(click on any photo in this post to enlarge it)
I’ve visited Mount Mitchell in the past a couple of times and was fortunate to be able to photograph the spring burning of Mount Mitchell in 2009. The Mount Mitchell Heritage Prairie is managed by the Audubon of Kansas in partnership with the Mount Mitchell Prairie Guards. The park is 30 acres (also listed as 46 acres here) of native prairie and has a number of hiking trails available. The park also has a lot of history associated with it. This year members of the Kansascapes Photo Alliance will be spending the year making photographs at Mount Mitchell (stayed tuned for the Kansascapes Gallery of Mitchell photographs to go online!).
As part of this year-long project at Mount Mitchell, I’ve recently spent some evenings wandering around the park. The first evening I was there one of the caretakers of the park, Michael Stubbs, was at the site and pointed out the location of this bird nest hidden down in the grass, possibly a Dickcissel’s nest.
On this particular evening the clouds were really diffusing the setting sun and creating some beautiful light. I was fascinated by this tree and the patterns of the sumac in front of it. I’m sure this tree will be a favorite subject of mine over the coming year.
The colors in the sky were fantastic and made a nice pairing with the rock in the foreground of this next photograph. I’ve been told that rocks like this one (maybe Sioux quartzite?) were carried into Kansas by glaciers in the distant past. This particular rock was perched on a hillside and made me wonder how long it had been there. For some reason I always think of rocks as being stubborn.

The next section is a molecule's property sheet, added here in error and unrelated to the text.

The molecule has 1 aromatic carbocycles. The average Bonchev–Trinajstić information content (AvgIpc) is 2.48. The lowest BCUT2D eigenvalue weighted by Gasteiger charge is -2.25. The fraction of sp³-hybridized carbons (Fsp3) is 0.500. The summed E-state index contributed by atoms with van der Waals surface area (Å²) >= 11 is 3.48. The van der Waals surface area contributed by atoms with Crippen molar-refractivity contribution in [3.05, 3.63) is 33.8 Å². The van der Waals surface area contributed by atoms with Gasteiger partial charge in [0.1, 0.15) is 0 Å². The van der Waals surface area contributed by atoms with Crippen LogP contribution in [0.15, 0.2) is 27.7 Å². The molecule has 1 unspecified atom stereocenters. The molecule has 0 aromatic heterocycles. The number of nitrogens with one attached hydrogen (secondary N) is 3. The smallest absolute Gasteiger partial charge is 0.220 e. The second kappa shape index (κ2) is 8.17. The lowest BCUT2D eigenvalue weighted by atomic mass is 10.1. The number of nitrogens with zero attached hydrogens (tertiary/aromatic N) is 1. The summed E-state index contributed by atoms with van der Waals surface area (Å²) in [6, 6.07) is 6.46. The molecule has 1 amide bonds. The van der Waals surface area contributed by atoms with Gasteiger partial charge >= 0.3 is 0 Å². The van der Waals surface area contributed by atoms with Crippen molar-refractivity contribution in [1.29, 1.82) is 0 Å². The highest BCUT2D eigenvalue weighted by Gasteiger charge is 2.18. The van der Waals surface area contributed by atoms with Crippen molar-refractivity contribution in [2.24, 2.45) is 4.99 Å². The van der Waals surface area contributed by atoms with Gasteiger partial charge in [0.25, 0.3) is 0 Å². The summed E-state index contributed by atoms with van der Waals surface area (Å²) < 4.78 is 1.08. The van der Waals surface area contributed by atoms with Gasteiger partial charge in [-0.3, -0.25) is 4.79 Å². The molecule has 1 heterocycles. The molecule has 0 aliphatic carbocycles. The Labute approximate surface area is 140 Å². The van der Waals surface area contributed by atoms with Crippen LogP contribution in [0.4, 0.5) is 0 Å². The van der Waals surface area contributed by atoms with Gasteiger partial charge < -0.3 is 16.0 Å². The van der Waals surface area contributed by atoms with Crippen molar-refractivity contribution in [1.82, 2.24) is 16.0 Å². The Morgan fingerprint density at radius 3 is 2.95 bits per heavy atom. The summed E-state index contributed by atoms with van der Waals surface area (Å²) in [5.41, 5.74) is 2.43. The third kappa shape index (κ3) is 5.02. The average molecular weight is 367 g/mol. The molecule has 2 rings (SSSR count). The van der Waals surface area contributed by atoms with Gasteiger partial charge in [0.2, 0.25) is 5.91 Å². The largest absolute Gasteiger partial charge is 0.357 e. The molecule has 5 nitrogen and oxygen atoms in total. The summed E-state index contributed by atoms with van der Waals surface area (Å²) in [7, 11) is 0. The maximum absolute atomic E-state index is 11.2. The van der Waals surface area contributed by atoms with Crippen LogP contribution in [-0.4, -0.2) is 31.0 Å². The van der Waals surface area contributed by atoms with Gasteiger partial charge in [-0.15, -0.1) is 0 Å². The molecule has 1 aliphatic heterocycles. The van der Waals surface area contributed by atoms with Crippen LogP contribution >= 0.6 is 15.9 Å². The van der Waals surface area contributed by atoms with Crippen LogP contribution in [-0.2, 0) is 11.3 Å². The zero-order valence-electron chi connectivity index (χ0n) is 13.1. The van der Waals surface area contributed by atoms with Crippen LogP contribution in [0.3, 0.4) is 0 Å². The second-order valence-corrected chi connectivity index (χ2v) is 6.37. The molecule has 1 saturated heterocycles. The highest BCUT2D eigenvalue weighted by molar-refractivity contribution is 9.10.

Probably my favorite wildflowers are the butterfly milkweed. I can’t wait for them to bloom each summer so I was really happy to see several of them at Mount Mitchell during my first trip there. They weren’t blooming during the first evening I spent at Mitchell, but when I returned 11 days later they were out in force and what a sight it was to see!
Butterfly milkweed is particularly striking due to how well the color of the flowers contrast with the green prairie. In the parts of the Flint Hills I’m most familiar with the butterfly milkweed flowers are normally orange to reddish. Last year while photographing at the Maxwell Wildlife Refuge I was shocked to discover that they also come in yellow. I found the particular patch in the photograph above interesting because it had all 3 colors of milkweed in it. How cool is that?
Butterfly milkweed isn’t the only flower on the Mitchell Heritage prairie (far from it!), and on this particular trip the Echinacea were very abundant. Lit up by the setting sun they made a striking subject.
As pretty as the Echinacea were, I couldn’t stay away from the butterfly milkweed. The mosquitoes were out in force this evening and I had already found a couple of ticks by the time the sun was setting, but the evening was well worth the price I paid to the nasty biting bugs.
I was really sorry to see the sun sinking below the horizon and the last of the light fading away. I had actually returned to Mitchell on this particular evening to photograph moonrise over the park, and while I did manage to make a couple of interesting photographs of the moon rise, I wasn’t nearly as interested in a moon rise as I normally would be. The butterfly milkweed were just too pretty to ignore…the moon rise will be back again soon but by then the butterfly milkweed bloom will be over. If you haven’t been out to see the wildflowers blooming in the Flint Hills now would be a great time to get out there and Mount Mitchell would be a good place to start!